Virginia Political Candidate Rewrites Newspaper Headlines for His Political Ads

From a Washington Post story by Karina Elwood headlined “McAuliffe’s Google ads rewrite headlines”:

Democratic Virginia governor candidate Terry McAuliffe’s campaign is using Google ads to promote articles from news organizations, but swapping the original headlines on the search results page with ones written by the campaign itself — a novel political advertising method.

The Google ads purchased by McAuliffe’s campaign feature links to news and opinion articles about his Republican opponent Glenn Youngkin from Axios and The Washington Post. The ads show up at the top of search results for keywords such as “Glenn Youngkin,” and include a disclosure that they are advertisements, as well as an additional tag required for political advertisements that indicate they’re paid for by the McAuliffe campaign.

But the ad includes titles written by the campaign, which are subtly different from the original search engine headlines written by the publications, and appear in the same format as a headline would appear in a search result.

An Axios article with the title “Virginia Governor’s race features Taylor Swift,” appears in Google search results, but the McAuliffe campaign opted for a different title in its paid advertising link to the same article: “Glenn Youngkin – Betrayed Taylor Swift.”…

The changes and formatting of these new ads — almost identical to how a news article would appear in search engine results — was enough to raise concern for some political and media experts, who said the ads could make it appear as though the news organizations were writing the altered headlines or the candidate was paying for the coverage.

Ericka Menchen-Trevino, American University assistant professor in the School of Communication, said McAuliffe’s ads appear as if the campaign is writing its own headlines and attributing it to the news organizations.

“It could reasonably be interpreted as Axios did a story paid for by the candidate,” said Al Tompkins, senior faculty with the Poynter Institute, a journalism training organization in St. Petersburg, Fla. “And that’s not okay.”…

“Independent media have a certain level of credibility that goes above and beyond paid media,” said Mark Rozell, dean of the Schar School of Policy and Government at George Mason University. “It’s a very clever way to link advertising and traditional media in a way that enables the candidate to communicate his message.”…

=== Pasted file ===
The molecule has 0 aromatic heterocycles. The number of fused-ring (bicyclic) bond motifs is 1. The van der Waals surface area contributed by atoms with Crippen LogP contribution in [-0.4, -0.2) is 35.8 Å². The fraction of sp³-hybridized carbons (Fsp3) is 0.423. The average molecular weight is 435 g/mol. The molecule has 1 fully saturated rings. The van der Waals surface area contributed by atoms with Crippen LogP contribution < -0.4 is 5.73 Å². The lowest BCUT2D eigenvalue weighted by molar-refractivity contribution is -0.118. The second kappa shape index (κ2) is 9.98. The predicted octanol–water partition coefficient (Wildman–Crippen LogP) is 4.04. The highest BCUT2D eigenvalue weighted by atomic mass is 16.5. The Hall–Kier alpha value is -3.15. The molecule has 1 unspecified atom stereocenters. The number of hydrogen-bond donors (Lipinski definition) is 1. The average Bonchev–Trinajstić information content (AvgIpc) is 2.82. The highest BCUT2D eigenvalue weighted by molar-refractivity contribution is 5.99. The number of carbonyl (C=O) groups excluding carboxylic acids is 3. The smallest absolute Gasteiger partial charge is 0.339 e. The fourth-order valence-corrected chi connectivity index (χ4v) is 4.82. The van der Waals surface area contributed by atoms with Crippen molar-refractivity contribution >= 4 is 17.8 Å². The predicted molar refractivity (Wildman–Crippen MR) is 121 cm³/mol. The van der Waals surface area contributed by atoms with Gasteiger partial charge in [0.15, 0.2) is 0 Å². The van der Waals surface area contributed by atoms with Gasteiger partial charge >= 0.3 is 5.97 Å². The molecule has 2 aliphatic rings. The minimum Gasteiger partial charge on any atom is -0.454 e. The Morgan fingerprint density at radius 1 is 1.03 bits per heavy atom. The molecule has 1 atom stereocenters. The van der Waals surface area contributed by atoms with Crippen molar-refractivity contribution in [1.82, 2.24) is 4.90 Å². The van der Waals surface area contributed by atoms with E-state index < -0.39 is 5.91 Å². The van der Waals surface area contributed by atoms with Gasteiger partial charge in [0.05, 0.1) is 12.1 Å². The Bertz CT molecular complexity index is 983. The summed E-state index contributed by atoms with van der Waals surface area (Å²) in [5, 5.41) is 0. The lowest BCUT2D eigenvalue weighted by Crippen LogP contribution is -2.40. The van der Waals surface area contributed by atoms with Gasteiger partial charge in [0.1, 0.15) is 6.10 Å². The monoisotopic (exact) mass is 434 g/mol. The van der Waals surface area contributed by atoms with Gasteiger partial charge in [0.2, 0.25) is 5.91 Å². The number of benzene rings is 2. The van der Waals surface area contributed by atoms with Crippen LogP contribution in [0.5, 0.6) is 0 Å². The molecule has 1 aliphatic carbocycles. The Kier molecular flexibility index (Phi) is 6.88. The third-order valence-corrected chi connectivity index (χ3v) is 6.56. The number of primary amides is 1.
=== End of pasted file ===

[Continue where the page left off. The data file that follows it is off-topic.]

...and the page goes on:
“We wish candidates would not use ad formats that invariably confuse readers,” Post spokeswoman Kristine Coratti Kelly said….

Experts all agree the technique is something they haven’t seen before in political advertising. And it’s part of a larger ongoing conversation about how misinformation spreads online, especially during elections, and to what extent Big Tech companies are required to regulate the content advertised on their platforms….

Tompkins at Poynter said the disclosure included might not be enough in situations where the advertiser is not the owner or creator of the link being advertised.

According to Google, hate speech, extremist content and false claims that could undermine participation or trust in an electoral or democratic process are prohibited in advertisements. But, promoting a news story using political speech, which commonly uses hyperbole, is not prohibited.

“We recognize that robust political dialogue is an important part of democracy, and no one can sensibly adjudicate every political claim, counterclaim, and insinuation,” Google wrote in a 2019 blog post. “So we expect that the number of political ads on which we take action will be very limited — but we will continue to do so for clear violations.”

Some experts said that while political campaigns have the right to use independent news in their advertisements — as is commonly done in emails, TV spots and news releases — having the power to change the display headline that publishers write could prove to be a problem for media literacy.

Jennifer Grygiel, an associate professor in the Syracuse University Newhouse School of Public Communications, said that the ability to write titles in ads that appear to be headlines could be misleading to viewers because it could reframe the news.

Ultimately, Grygiel said, political ads should not alter the headlines on news stories.

Karina Elwood is an intern covering local politics and government on the Washington Post Metro desk.

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